As Putrajaya move to tax vape industry, healthcare professionals decries govt move to exclude liquid nicotine from Poisons Act

·3-min read
Malay Mail
Malay Mail

KUALA LUMPUR, March 29 —Two associations representing healthcare professionals in Malaysia voiced their opposition against the government's move to exempt nicotine as a controlled substance under the law ahead of a new taxation against vape products.

In a statement, the Malaysian Medical Association (MMA) said it was informed of the possibility of nicotine being removed from the prescription list of controlled substances under the Poisons Act in order for vape-containing nicotine to be sold in the public domain.

"There are no regulations pertaining to the use of vape in Malaysia currently in place.

"Removing nicotine from this list of controlled substances under the Poisons Act will then allow any vape — both containing nicotine and non-nicotine — to be sold openly and legally to anyone including children of any age," MMA president Dr Muruga Raj Rajathurai said.

MMA said nicotine is a dangerous, highly addictive substance commonly found in cigarettes whose use is prohibited to those under the age of 18.

Dr Muruga Raj said removing nicotine from the aforementioned Act before passing the Tobacco Control Bill will give children unhindered access to vape products containing nicotine — which will lead to a whole new generation of children and young people becoming addicted.

"Current actions denote the government is more concerned with the potential tax revenue and has little to no worry about the impact of this on the health of all Malaysians.

"The Tobacco Control Bill needs to be passed first. Only then there will be adequate control of vaping including vaping devices with nicotine. Only then can we move to tax vape and allow sale to those older than 18 under controlled conditions," he said.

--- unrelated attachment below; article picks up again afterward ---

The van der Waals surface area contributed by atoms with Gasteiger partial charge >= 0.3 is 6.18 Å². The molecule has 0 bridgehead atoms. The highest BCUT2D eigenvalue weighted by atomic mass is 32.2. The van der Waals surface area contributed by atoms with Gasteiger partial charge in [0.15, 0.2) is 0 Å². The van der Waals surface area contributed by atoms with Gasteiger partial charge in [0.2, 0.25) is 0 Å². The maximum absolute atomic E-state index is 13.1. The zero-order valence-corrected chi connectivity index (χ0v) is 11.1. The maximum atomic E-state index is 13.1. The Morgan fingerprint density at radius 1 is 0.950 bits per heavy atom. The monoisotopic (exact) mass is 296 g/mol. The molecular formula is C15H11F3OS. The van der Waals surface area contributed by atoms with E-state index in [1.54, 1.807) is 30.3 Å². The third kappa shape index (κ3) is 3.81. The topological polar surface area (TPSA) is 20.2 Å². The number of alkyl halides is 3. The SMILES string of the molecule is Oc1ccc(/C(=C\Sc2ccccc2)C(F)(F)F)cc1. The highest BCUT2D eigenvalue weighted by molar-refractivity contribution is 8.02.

Voicing similar concerns, the Malaysian Pharmacists Society (MPS) president Amrahi Buang also called on the government to reject this proposal and to take action to protect public health and safety, further stating the move to exclude liquid nicotine would 'send the wrong message to the public'.

"MPS strongly opposes the proposal to exclude liquid or gel nicotine under the Poisons Act. We believe that such a proposal would be detrimental to the health and safety of the Malaysian public and is not in the national interest.

"We urge the government to strengthen regulations around e-cigarettes and vaping, including restrictions on marketing and advertising, and to increase public education about the dangers of nicotine use," MPS said in a statement posted on Facebook.

Amrahi said the very purpose of the Poisons Act being established was aimed to protect the public from the dangers of hazardous substances, including nicotine, and to regulate their sale, supply and use.

In February, Prime Minister Datuk Seri Anwar Ibrahim had announced the government will impose an excise duty on liquid or gel products containing nicotine, with half the revenue to be allocated to the Health Ministry.

When tabling Budget 2023, he said that the liquid or gel products with nicotine — estimated to be worth RM2 billion in potential government revenue — were widely used with electronic cigarettes and vaping, despite this being technically illegal.